I started a series of posts about creativity and so called “creative blocks” quite a while ago, and now that I’m on vacation, I will post someone else’s words about the creative process. “Show up” is the message, and I would say its true of everything in life. What’s the key to bring a good parent? You gotta show up every day however flawed a person you are…
My mantra or idea that we artists don’t wait for inspiration, we make art on a daily basis just like any other daily habit is not original or particularly earth shattering, but are you practicing it with your particular medium/media?
Most of the time I am lucky because I simply don’t care that much if I “like” what I am making or not, sort of like how you feel after your yoga class that the benefits come from doing it often and it doesn’t make much sense to judge how you did yoga.
Anyway, Leonard Cohen is one of my favorite musical artist, and he talks about his own process from “Brain Pickings Weekly:
“There are always meaningful songs for somebody. People are doing their courting, people are finding their wives, people are making babies, people are washing their dishes, people are getting through the day, with songs that we may find insignificant. But their significance is affirmed by others. There’s always someone affirming the significance of a song by taking a woman into his arms or by getting through the night. That’s what dignifies the song. Songs don’t dignify human activity. Human activity dignifies the song.”
I would add that sometime so called boring activities inspire all kinds of creations from Charles Schultz’ beloved Peanuts to the TV show Seinfeld (which I believe took a lot of inspiration from Peanuts). There is a line in a David Bowie song about the artist Andy Warhol that I love:
“Andy walking, Andy tired
Andy take a little snooze
Tie him up when he’s fast asleep
Send him on a pleasant cruise
When he wakes up on the sea
Be sure to think of me and you
He’ll think about paint
and he’ll think about glue
What a jolly boring thing to do”
I myself do love to think about glue and tape and practically any material.
Anyway here is the piece:
“Cohen approaches his work with extraordinary doggedness reflecting the notion that work ethic supersedes what we call “inspiration” — something articulated by such acclaimed and diverse creators as the celebrated composer Tchaikovsky (“A self-respecting artist must not fold his hands on the pretext that he is not in the mood.”), novelist Isabel Allende (“Show up, show up, show up, and after a while the muse shows up, too.”), painter Chuck Close (Inspiration is for amateurs — the rest of us just show up and get to work.”), beloved author E.B. White (“A writer who waits for ideal conditions under which to work will die without putting a word on paper.”), Victorian novelist Anthony Trollope (“My belief of book writing is much the same as my belief as to shoemaking. The man who will work the hardest at it, and will work with the most honest purpose, will work the best.”), and designer Massimo Vignelli (“There is no design without discipline.”). Cohen tells Zollo:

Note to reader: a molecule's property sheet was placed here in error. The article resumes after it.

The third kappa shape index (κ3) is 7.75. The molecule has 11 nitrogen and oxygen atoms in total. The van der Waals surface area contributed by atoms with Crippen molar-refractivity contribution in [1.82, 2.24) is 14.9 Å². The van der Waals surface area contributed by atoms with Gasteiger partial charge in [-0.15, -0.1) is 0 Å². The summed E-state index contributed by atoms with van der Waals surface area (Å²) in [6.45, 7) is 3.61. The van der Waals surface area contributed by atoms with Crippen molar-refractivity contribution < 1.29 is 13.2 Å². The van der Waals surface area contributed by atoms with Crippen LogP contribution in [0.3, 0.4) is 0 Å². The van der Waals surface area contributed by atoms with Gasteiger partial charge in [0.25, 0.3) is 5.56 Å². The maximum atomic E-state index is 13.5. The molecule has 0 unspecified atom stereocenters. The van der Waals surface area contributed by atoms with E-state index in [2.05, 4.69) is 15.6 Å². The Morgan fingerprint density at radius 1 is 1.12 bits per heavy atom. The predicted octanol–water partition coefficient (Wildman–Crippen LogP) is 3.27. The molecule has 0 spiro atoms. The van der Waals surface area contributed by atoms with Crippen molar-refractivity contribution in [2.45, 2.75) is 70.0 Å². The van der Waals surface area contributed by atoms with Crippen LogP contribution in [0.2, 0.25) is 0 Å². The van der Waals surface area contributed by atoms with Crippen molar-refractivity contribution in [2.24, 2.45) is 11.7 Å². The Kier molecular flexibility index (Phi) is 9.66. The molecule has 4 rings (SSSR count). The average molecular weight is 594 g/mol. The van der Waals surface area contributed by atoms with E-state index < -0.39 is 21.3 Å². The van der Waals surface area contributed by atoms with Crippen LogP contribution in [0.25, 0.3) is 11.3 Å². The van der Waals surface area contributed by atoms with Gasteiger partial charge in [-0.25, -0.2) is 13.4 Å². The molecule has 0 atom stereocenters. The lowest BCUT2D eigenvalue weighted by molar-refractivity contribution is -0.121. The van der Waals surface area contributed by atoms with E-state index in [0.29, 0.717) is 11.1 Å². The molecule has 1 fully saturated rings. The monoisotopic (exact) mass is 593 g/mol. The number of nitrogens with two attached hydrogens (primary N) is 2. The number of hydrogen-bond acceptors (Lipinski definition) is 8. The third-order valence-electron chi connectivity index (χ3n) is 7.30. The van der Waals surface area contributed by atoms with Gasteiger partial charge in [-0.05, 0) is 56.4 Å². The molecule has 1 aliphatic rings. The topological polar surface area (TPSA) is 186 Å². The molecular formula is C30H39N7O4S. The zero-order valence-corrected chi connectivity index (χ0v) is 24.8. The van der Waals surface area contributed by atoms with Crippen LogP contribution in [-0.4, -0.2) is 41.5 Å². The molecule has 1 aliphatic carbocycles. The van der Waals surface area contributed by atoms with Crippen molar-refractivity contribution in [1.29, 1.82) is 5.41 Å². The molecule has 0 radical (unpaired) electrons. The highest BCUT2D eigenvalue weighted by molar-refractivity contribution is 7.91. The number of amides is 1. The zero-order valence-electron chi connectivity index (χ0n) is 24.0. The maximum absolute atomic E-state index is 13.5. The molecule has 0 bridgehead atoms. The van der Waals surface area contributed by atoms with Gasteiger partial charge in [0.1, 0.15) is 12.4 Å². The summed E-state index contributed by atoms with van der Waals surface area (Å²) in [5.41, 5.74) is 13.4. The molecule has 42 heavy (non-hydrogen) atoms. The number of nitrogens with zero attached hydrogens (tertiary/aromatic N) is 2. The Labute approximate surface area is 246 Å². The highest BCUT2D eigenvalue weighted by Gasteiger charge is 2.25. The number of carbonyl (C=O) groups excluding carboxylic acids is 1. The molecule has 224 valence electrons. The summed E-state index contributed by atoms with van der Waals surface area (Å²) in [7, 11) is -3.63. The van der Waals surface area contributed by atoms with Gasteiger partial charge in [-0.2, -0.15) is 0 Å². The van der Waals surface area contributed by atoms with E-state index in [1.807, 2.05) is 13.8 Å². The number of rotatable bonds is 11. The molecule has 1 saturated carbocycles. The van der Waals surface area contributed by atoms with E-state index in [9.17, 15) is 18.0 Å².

I’m writing all the time. And as the songs begin to coalesce, I’m not doing anything else but writing. I wish I were one of those people who wrote songs quickly. But I’m not. So it takes me a great deal of time to find out what the song is. So I’m working most of the time.
To find a song that I can sing, to engage my interest, to penetrate my boredom with myself and my disinterest in my own opinions, to penetrate those barriers, the song has to speak to me with a certain urgency.
To be able to find that song that I can be interested in takes many versions and it takes a lot of uncovering.
My immediate realm of thought is bureaucratic and like a traffic jam. My ordinary state of mind is very much like the waiting room at the DMV… So to penetrate this chattering and this meaningless debate that is occupying most of my attention, I have to come up with something that really speaks to my deepest interests. Otherwise I nod off in one way or another. So to find that song, that urgent song, takes a lot of versions and a lot of work and a lot of sweat.
But why shouldn’t my work be hard? Almost everybody’s work is hard. One is distracted by this notion that there is such a thing as inspiration, that it comes fast and easy. And some people are graced by that style. I’m not. So I have to work as hard as any stiff, to come up with my payload.”